I love the Fall, and my garden has been very productive with tomatoes, summer squash, turnips, kale, and other goodies. Ceres is a great provider and I am in constant awe. I think the worst heat of the summer has passed (although you never can really tell). I’m looking forward to the next few months, even as I realize the country in general, and the Pagan community in particular, is in a divisive mood. Certain people’s prejudices have been on display more boldly and harshly than usual lately. I want to hear people’s perspective, but sometimes I have to unplug from the anger and, frankly, lack of compassion that I hear so often.


Enjoy the harvest season, my friends!

My Polytheism

As part of a project to present many different views of polytheism, as shown on the My Polytheism website, my contribution is here.


My Polytheism is about variety. At its heart, it’s based on a belief that no one is “in charge”, at least not in any over-arching sense. There are many powers in the world, many of which are greater than human powers. As we make our way through the world, we encounter many of these (if we are paying attention) – Gods, Goddesses, spirits, genii loci. Some are specific to places and times. Some have greater power to exist over long periods of time and great expanses of space. Human perception of them is limited. Human understanding of them is incomplete. But, if we are lucky, we are able to have some kind of communication with them.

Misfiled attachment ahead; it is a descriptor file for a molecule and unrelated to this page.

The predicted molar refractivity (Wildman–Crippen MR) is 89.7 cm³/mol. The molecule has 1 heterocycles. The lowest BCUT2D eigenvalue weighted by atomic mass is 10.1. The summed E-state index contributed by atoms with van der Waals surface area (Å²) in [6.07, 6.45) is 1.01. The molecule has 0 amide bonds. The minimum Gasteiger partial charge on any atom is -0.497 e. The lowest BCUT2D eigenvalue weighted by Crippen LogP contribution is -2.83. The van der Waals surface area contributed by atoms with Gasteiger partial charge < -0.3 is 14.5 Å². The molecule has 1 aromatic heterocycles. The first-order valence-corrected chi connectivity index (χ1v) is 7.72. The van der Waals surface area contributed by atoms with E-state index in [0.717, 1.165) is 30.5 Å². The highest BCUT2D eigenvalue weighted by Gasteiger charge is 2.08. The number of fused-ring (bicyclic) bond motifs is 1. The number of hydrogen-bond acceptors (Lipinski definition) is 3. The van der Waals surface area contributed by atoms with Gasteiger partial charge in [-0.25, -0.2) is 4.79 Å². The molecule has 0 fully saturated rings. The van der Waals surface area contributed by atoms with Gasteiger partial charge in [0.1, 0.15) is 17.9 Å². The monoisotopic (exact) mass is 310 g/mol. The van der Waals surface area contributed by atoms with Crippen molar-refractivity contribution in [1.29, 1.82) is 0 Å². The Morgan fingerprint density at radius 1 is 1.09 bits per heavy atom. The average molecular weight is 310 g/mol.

I understand these powers to be distinct beings, therefore I embrace the term polytheist. Trying to think of them as part of some unified being seems intuitively wrong to me. Sometimes they seem to look almost human and communicate in a human way, but that may be either their effort to be relatable, or my own mind’s attempt to comprehend what I am experiencing. Sometimes they have existence that is clearly not like that of humanity.

In creating my own framework for a modern polytheism, I look to ancient Rome for inspiration, but I do not aim to slavishly recreate Roman practice.

I love that the Roman religious world was multicultural, eclectic, and pragmatic. Gods and Goddesses from various traditions were incorporated into the Roman religious landscape without any perceived contradiction. I love that at least one major strain of Roman devotion has a tradition of not using animal sacrifice (the Numa tradition).

I am fascinated by the way that Roman religion worked in multiple layers.

  • There was a home-based religion, based around the hearth and the lararium.
  • There were public temples and shrines, as well as festivals, often sponsored by wealthy individuals or groups. These could be for the benefit of a neighborhood, a full city, or on the roadside for travelers. I would love to see some of this in our modern age.